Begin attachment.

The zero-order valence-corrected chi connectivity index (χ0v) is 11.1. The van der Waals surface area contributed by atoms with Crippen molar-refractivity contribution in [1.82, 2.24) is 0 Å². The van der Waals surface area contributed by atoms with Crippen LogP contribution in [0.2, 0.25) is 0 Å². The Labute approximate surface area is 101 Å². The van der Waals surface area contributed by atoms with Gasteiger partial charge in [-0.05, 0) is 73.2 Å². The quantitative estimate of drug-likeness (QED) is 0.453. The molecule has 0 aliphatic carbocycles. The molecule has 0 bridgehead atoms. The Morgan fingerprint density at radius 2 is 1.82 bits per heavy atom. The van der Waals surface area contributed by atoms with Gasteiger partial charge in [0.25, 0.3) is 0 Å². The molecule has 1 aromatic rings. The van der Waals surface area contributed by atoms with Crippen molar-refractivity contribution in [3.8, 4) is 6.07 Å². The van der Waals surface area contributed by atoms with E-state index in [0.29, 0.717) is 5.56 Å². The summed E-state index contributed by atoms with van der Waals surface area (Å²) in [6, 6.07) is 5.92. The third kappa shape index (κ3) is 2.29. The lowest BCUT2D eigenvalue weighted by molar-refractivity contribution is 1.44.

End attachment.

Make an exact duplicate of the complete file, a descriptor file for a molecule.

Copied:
The zero-order valence-corrected chi connectivity index (χ0v) is 11.1. The van der Waals surface area contributed by atoms with Crippen molar-refractivity contribution in [1.82, 2.24) is 0 Å². The van der Waals surface area contributed by atoms with Crippen LogP contribution in [0.2, 0.25) is 0 Å². The Labute approximate surface area is 101 Å². The van der Waals surface area contributed by atoms with Gasteiger partial charge in [-0.05, 0) is 73.2 Å². The quantitative estimate of drug-likeness (QED) is 0.453. The molecule has 0 aliphatic carbocycles. The molecule has 0 bridgehead atoms. The Morgan fingerprint density at radius 2 is 1.82 bits per heavy atom. The van der Waals surface area contributed by atoms with Gasteiger partial charge in [0.25, 0.3) is 0 Å². The molecule has 1 aromatic rings. The van der Waals surface area contributed by atoms with Crippen molar-refractivity contribution in [3.8, 4) is 6.07 Å². The van der Waals surface area contributed by atoms with E-state index in [0.29, 0.717) is 5.56 Å². The summed E-state index contributed by atoms with van der Waals surface area (Å²) in [6, 6.07) is 5.92. The third kappa shape index (κ3) is 2.29. The lowest BCUT2D eigenvalue weighted by molar-refractivity contribution is 1.44.